. Making modern finance
These were the beginning of the The Go-Go Years, a buoyant period for markets, an even more buoyant period for academic finance. At RAND Corp, a graduate student named William Sharpe solved a portfolio problem that Harry Markowitz had given him far more simply than before. Eugene Fama received a PhD from Chicago’s business school – now the Booth School of Business – for a thesis that concluded that stock prices were essentially unpredictable, that their behavior resembled Brownian motion. It turned out that Paul Samuelson had been working along similar lines. The mathematics were identical to those of Bachelier fifty years before – Samuelson discovered the French scholar after a statistician sent him a post card – but now the tools were much better. The goal had become the formula for pricing options, isolating risk, the recipe that had just eluded Bachelier. It developed into a three-way race to solve the problem among applied mathematician and consultant named Fischer Black, a young MIT professor, Myron Scholes, and Samuelson himself. Samuelson narrowly lost – a tale told times since by Bernstein, MacKenzie, Szpiro, and, in greatest detail, by Black’s biographer, Perry Mehrling, of Barnard College. Then Robert C. Merton, of MIT, generalized the Black-Scholes options-pricing formula and located it firmly in the Arrow-Debreu-McKenzie tradition.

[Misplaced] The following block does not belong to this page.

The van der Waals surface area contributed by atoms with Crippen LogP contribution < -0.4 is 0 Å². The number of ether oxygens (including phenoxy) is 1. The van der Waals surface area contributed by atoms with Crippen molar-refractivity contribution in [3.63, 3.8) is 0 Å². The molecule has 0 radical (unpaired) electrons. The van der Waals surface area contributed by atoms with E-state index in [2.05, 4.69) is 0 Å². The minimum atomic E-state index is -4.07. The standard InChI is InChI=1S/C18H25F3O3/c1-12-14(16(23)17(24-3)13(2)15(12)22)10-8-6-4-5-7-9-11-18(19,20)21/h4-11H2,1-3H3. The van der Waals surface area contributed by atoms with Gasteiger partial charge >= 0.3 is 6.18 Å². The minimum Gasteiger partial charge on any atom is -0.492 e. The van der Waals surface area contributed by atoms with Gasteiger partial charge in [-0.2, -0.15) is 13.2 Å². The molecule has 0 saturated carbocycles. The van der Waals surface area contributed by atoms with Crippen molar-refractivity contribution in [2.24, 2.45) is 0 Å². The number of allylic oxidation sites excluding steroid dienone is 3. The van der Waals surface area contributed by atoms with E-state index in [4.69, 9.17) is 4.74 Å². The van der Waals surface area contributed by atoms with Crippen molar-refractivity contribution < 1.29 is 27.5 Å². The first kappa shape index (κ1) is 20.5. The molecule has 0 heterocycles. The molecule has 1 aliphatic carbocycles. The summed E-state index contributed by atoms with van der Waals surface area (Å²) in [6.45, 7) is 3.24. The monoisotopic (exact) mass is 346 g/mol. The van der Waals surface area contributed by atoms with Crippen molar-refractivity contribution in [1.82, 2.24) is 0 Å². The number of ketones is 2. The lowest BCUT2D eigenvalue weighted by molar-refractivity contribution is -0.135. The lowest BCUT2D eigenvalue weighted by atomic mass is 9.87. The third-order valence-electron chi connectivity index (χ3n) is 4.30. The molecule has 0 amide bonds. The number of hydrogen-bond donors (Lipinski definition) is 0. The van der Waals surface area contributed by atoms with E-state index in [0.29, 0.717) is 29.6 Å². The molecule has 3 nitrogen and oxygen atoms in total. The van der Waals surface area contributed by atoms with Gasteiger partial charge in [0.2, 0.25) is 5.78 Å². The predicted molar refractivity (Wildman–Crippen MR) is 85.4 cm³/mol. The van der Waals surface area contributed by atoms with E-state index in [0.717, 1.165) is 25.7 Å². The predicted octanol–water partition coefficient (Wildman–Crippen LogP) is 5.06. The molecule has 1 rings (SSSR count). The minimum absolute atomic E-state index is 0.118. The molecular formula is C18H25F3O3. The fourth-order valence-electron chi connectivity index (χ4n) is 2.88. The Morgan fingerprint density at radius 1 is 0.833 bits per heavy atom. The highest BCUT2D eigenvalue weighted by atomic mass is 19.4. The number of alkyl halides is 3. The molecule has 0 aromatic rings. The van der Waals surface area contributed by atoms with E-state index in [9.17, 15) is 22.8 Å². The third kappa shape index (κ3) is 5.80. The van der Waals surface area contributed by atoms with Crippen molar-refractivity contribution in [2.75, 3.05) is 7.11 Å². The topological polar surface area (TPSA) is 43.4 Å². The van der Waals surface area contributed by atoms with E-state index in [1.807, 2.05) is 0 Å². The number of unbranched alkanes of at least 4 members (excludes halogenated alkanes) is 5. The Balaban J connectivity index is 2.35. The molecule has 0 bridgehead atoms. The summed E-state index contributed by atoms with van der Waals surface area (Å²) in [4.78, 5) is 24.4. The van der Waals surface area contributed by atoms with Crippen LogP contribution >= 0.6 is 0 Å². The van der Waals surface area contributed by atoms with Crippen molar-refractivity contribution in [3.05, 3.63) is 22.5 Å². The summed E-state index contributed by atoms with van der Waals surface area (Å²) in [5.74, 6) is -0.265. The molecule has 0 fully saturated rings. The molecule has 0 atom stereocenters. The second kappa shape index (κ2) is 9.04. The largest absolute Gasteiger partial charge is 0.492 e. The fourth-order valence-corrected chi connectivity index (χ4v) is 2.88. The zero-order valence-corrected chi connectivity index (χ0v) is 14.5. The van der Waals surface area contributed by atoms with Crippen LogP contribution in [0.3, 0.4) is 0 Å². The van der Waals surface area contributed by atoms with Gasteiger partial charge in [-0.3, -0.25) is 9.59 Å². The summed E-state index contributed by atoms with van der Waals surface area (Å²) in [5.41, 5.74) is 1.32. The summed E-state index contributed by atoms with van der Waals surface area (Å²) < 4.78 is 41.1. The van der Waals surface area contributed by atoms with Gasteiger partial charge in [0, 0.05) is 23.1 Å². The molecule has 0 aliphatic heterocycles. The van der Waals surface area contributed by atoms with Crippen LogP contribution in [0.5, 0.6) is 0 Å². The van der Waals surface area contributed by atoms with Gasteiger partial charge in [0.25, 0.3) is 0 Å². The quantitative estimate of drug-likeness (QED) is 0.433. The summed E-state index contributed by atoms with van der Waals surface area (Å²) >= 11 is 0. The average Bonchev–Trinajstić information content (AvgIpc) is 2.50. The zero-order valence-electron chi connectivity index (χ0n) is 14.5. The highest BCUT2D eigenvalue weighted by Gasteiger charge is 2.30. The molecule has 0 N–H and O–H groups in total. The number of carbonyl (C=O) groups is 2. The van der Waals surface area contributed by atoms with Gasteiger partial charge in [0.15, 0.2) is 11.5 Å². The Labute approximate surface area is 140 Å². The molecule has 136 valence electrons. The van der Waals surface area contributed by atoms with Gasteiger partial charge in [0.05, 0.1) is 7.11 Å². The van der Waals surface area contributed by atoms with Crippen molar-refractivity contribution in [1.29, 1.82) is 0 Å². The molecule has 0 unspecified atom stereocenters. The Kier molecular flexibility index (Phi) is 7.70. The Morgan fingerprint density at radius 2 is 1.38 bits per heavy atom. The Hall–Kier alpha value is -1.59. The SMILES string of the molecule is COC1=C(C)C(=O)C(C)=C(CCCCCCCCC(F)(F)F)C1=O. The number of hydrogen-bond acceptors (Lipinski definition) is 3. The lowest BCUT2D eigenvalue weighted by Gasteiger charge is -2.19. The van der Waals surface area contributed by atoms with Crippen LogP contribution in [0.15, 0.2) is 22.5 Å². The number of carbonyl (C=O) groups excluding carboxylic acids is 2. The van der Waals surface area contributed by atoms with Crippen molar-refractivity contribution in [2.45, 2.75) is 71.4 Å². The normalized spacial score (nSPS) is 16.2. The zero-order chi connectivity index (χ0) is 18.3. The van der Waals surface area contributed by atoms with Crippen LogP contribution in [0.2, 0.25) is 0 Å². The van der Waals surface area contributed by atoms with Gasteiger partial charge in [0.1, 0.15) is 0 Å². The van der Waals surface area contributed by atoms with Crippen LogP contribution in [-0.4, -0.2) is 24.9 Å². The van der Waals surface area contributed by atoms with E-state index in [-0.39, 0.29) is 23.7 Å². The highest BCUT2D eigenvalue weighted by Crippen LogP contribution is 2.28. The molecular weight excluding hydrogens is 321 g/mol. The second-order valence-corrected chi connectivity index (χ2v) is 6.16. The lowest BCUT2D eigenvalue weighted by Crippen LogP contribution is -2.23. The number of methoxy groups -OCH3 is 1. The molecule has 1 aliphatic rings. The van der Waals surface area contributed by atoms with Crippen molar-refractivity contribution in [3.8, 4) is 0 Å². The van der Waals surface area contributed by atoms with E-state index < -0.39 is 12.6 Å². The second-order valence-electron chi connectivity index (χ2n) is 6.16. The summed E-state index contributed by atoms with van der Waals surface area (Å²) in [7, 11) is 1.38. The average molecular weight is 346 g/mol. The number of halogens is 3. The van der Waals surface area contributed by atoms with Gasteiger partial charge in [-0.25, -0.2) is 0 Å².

Stephen Ross, who in 1970 was one of Kenneth Arrow’s freshly-minted students at Harvard, announced when he arrived at the University of Pennsylvania’s Wharton School that he planned to work on finance, only to be told by a senior colleague that “Finance is to economics as osteopathy is to medicine.” Decades later, Ross observed that they had given six Nobel prizes in osteopathy.
. Into the Pits
The new ideas from finance were put into practice in Chicago in the ’70s. It happened there, and quickly, for several reasons. The work had started in Chicago, at the Cowles Commission. Research had flourished in the competition between business schools: between the University of Chicago and MIT; between Chicago and its crosstown rival, Northwestern University. There were rival exchanges in Chicago, both of them dealers in commodities, thoroughly accustomed to forward trading, dominated respectively by Irish and Jews. And in the late 1960s, both were hungry for new business.
The Chicago Board of Trade, established in 1848, was the the oldest futures exchange in the world, a pillar of the city’s banking establishment. Its frenzied trading pits had been celebrated by novelists Frank Norris and Theodore Dreiser. They were housed in what for decades had been the tallest building in the city – looking down on the financial district from the peak of its roof was a giant statue of Ceres, Roman goddess of the harvest.